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Riding the Rapids: living with autism or disability - an evaluation of a parenting support intervention for parents of disabled children

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JournalResearch in Developmental Disabilities
DateE-pub ahead of print - 18 Jun 2014
DatePublished (current) - 2014
Issue number10
Volume35
Number of pages13
Pages (from-to)2371-2383
Early online date18/06/14
Original languageEnglish

Abstract

Evidence on the effectiveness of interventions to support parents of disabled children to manage their child's behaviour problems is limited. The aim of this study was to evaluate a group-delivered intervention (Riding the Rapids) which was specifically developed for parents of a child with a disability or autistic spectrum condition. This programme has been routinely delivered by a community-based mental health team across an urban, multi-ethnic locality for a number of years. A non-randomised controlled study design comprising an intervention group (n = 48) and comparator (no intervention) group (n = 28) was used to evaluate the effects of the intervention on child behaviour (Eyberg Child Behaviour Inventory, parent-set goals) and parenting efficacy and satisfaction (Parents Sense of Competence Scale) at post-intervention and six-month follow-up. Data on costs to the service provider of delivering the intervention were also collected. Receipt of the intervention was associated with significant reductions in parent-reported behaviour problems and significant improvements in parenting efficacy and satisfaction. At six-month follow-up, progress towards achieving parent-set child behaviour goals and parenting satisfaction had been maintained. Post hoc analysis suggests parents who do not have English as a first language may not benefit as much as other parents from this intervention. Findings suggest this is a promising intervention for parents of a child with a disability that is likely to be less resource intensive to service providers than individually delivered interventions. Limitations and implications for future research are discussed.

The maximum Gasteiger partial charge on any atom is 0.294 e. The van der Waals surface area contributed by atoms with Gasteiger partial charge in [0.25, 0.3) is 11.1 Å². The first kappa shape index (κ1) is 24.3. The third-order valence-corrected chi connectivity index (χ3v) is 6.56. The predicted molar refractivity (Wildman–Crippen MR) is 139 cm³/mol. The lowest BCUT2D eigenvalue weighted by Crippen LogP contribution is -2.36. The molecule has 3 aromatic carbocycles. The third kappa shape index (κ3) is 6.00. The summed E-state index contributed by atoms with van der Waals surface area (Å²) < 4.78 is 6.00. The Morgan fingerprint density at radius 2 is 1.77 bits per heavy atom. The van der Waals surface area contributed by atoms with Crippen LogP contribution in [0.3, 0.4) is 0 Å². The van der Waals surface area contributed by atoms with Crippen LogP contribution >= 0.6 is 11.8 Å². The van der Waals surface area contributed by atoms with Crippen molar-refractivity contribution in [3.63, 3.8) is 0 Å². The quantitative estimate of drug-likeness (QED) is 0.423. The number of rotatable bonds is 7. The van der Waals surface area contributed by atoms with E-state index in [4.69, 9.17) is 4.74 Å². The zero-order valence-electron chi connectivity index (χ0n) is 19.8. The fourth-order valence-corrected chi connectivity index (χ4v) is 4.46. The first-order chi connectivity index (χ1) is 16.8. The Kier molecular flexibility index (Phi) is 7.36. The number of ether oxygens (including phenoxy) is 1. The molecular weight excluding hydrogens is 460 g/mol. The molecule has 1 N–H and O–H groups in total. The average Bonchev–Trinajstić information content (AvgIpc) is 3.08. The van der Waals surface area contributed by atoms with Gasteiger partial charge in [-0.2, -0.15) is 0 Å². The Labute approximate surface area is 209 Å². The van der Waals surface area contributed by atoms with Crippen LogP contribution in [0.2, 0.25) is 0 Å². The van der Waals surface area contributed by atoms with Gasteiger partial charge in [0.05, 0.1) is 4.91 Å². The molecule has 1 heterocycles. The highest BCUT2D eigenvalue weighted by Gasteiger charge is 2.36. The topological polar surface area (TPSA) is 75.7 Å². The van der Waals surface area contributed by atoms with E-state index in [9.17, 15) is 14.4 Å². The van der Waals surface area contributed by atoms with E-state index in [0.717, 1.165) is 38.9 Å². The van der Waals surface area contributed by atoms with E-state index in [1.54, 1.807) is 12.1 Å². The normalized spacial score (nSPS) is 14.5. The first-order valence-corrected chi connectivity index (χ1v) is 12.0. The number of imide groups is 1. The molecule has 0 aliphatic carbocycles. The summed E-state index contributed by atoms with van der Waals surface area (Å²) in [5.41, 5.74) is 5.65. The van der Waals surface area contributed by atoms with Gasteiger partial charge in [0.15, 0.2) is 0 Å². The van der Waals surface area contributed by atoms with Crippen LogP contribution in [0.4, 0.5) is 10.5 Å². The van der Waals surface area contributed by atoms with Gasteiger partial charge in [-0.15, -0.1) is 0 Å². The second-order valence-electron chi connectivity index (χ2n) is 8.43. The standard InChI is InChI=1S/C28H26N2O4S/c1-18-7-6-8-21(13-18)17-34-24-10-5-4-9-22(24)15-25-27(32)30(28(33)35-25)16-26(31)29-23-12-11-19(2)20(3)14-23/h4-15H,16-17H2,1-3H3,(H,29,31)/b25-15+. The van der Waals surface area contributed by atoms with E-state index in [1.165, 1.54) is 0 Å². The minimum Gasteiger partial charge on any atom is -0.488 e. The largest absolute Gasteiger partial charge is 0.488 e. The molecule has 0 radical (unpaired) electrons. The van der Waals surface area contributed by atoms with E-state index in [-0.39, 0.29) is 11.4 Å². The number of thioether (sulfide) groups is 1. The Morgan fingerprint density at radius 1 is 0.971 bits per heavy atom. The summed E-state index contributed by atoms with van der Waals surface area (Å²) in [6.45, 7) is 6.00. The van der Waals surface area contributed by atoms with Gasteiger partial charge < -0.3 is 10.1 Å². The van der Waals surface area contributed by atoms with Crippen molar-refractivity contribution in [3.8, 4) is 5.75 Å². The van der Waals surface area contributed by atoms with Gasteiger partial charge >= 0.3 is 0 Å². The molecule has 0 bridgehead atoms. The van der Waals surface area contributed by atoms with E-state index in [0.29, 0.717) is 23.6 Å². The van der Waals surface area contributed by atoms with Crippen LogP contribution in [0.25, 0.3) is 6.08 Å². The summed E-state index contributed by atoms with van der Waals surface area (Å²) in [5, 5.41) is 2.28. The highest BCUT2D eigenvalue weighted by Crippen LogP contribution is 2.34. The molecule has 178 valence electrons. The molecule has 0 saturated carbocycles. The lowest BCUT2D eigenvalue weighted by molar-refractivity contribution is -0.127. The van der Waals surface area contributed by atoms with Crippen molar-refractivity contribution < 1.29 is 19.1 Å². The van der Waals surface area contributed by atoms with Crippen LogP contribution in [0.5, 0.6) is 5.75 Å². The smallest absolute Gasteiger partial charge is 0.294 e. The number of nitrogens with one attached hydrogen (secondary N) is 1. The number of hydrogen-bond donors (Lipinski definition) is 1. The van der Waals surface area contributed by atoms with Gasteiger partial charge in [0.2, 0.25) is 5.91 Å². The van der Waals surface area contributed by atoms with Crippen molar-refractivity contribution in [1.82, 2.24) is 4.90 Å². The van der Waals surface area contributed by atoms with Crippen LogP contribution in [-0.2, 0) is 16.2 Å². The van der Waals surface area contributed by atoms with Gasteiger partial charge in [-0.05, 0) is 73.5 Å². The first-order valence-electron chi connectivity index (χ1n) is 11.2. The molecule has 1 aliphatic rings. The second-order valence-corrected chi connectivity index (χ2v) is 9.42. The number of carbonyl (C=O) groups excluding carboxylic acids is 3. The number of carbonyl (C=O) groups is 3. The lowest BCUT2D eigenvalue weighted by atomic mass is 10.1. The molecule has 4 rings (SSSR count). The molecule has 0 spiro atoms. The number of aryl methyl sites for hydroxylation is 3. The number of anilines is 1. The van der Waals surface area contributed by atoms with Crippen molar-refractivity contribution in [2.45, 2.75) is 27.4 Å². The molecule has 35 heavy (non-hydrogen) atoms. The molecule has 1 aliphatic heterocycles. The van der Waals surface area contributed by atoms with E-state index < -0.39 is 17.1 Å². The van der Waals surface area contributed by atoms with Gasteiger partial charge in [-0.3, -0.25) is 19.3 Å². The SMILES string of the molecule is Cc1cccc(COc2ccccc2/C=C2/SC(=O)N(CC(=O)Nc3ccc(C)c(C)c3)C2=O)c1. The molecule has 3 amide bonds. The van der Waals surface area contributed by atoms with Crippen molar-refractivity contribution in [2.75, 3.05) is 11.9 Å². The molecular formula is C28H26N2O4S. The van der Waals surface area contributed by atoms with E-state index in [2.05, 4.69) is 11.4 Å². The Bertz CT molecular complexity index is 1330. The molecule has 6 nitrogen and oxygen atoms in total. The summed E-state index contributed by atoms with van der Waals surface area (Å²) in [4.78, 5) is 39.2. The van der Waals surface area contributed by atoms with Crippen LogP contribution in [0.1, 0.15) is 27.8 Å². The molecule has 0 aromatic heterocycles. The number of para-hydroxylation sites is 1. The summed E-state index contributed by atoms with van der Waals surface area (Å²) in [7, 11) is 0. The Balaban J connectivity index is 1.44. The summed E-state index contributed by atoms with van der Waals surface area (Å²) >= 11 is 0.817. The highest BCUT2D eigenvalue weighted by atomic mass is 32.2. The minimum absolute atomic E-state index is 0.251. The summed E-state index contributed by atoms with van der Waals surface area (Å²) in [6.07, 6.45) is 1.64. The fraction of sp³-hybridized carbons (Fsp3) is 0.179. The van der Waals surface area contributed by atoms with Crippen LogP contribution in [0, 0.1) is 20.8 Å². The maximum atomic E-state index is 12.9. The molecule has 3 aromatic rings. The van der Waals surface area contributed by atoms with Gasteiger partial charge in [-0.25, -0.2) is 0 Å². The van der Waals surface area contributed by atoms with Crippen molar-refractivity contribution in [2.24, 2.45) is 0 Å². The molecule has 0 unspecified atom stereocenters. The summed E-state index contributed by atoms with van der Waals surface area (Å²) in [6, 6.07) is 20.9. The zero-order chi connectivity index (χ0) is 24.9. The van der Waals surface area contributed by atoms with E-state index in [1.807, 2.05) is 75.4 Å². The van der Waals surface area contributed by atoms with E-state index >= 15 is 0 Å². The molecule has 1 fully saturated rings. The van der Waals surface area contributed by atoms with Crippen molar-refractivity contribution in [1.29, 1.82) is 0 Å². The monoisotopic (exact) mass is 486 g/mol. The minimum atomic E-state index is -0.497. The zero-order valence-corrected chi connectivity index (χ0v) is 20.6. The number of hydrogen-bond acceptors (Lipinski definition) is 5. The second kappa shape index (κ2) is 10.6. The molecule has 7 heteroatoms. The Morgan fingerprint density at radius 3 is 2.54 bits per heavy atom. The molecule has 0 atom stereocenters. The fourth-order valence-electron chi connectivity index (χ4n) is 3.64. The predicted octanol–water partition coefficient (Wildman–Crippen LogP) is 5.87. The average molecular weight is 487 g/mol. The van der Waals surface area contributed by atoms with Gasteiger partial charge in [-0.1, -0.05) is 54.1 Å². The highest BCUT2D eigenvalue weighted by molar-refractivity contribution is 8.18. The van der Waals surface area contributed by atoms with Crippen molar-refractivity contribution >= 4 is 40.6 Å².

Research areas

  • disabled children, autism spectrum disorders, behaviour, interventions, parents, effectiveness

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